The structure and complexity of Nash equilibria for a selfish routing game
AuthorFotakis, Dimitris A.
Kontogiannis, Spyros C.
Spirakis, Paul G.
Source29th International Colloquium on Automata, Languages, and Programming, ICALP 2002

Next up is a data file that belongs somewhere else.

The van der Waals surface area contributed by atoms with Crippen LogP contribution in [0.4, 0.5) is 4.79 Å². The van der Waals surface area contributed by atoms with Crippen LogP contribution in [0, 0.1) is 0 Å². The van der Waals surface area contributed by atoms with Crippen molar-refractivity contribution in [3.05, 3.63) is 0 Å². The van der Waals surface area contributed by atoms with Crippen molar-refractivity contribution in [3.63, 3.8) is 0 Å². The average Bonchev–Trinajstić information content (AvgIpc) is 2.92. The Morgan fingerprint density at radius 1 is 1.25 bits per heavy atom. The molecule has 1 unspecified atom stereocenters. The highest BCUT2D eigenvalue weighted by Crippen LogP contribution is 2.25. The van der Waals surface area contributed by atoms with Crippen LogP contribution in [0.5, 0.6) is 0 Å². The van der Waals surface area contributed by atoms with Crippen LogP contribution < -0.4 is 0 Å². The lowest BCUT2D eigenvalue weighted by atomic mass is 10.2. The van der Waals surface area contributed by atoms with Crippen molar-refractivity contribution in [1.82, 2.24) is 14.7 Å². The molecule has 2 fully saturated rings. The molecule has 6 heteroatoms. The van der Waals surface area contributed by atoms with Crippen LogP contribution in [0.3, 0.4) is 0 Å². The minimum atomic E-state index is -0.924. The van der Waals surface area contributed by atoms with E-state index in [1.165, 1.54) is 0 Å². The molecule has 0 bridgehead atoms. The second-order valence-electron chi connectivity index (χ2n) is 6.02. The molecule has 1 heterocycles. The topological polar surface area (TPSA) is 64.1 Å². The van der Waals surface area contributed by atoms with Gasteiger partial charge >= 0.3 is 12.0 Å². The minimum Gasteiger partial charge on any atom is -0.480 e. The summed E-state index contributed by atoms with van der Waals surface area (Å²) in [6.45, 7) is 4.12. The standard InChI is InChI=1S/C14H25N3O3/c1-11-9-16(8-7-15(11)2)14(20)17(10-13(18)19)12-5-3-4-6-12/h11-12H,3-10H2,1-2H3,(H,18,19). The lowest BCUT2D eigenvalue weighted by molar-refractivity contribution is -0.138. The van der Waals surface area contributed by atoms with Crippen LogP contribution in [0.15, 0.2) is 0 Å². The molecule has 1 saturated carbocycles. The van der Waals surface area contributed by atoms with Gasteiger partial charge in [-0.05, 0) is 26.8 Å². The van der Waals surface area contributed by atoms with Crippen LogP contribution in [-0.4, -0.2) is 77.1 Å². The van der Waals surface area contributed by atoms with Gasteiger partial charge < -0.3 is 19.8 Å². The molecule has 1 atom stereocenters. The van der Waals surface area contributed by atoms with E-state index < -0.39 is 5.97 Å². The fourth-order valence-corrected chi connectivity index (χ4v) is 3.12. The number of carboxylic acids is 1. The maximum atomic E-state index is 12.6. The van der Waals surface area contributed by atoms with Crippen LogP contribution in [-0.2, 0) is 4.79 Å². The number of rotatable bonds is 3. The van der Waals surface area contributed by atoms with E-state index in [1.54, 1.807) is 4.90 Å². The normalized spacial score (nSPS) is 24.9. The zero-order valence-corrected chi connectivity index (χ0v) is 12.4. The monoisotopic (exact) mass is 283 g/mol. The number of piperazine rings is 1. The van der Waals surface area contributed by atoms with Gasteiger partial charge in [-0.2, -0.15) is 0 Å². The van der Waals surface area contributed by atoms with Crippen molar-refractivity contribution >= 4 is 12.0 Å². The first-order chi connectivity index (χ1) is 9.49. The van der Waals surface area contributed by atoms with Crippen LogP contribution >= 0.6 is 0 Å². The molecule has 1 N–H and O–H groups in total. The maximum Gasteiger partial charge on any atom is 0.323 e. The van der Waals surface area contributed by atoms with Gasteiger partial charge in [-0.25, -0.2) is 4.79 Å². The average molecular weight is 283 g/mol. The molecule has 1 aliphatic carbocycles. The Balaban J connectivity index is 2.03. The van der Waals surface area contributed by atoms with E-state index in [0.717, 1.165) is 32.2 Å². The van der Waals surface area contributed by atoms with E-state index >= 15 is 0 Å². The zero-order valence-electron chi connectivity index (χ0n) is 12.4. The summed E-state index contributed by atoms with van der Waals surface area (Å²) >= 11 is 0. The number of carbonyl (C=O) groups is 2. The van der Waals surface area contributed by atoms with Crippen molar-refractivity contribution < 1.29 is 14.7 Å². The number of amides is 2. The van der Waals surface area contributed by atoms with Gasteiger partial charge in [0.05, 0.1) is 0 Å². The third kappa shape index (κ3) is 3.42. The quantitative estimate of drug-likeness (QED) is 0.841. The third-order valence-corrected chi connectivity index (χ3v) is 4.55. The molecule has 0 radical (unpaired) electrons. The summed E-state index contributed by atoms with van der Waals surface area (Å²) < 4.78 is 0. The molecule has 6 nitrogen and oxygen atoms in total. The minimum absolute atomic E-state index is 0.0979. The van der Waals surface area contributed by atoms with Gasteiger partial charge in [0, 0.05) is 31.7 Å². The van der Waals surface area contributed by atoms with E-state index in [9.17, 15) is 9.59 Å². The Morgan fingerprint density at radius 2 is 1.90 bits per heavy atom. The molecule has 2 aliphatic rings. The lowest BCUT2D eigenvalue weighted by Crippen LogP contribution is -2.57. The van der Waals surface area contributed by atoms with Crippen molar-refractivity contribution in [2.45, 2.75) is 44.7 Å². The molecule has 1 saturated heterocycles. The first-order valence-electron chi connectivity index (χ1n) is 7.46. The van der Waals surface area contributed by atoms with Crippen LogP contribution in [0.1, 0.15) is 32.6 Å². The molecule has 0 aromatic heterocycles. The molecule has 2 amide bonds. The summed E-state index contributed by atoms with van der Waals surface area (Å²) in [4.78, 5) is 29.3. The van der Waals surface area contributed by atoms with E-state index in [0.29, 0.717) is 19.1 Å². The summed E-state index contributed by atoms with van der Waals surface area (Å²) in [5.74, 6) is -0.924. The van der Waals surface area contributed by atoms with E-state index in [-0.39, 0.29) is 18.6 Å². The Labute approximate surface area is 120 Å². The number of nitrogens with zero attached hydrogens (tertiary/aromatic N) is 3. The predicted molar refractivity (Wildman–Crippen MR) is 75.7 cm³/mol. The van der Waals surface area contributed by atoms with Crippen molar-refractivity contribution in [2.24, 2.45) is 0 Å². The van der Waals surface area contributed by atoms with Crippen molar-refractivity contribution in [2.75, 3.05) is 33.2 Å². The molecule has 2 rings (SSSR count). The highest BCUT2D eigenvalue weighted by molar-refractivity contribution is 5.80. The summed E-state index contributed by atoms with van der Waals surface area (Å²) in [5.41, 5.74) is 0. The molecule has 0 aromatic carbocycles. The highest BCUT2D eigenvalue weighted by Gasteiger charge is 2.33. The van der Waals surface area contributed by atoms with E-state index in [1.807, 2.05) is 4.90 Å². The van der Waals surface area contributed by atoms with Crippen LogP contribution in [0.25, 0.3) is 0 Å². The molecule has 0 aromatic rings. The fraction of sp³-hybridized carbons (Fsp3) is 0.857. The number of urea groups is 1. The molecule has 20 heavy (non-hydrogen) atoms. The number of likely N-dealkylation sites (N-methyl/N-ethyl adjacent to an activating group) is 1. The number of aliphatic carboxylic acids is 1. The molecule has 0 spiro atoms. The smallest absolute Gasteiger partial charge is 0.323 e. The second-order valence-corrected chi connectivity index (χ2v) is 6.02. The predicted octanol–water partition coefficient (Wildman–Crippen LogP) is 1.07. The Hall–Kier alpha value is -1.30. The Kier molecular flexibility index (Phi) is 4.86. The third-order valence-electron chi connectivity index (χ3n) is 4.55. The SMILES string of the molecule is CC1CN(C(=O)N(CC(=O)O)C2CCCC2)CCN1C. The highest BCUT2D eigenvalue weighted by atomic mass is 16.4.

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In this work, we study the combinatorial structure and the computational complexity of Nash equilibria for a certain game that models selfish routing over a network consisting of m parallel links. We assume a collection of n users, each employing a mixed strategy, which is a probability distribution over links, to control the routing of its own assigned traffic. In a Nash equilibrium, each user selfishly routes its traffic on those links that minimize its expected latency cost, given the network congestion caused by the other users. The social cost of a Nash equilibrium is the expectation, over all random choices of the users, of the maximum, over all links, latency through a link. We embark on a systematic study of several algorithmic problems related to the computation of Nash equilibria for the selfish routing game we consider. In a nutshell, these problems relate to deciding the existence of a Nash equilibrium, constructing a Nash equilibrium with given support characteristics, constructing the worst Nash equilibrium (the one with maximum social cost), constructing the best Nash equilibrium (the one with minimum social cost), or computing the social cost of a (given) Nash equilibrium. Our work provides a comprehensive collection of efficient algorithms, hardness results (both as NP-hardness and #P-completeness results), and structural results for these algorithmic problems. Our results span and contrast a wide range of assumptions on the syntax of the Nash equilibria and on the parameters of the system. © 2002 Springer-Verlag Berlin Heidelberg.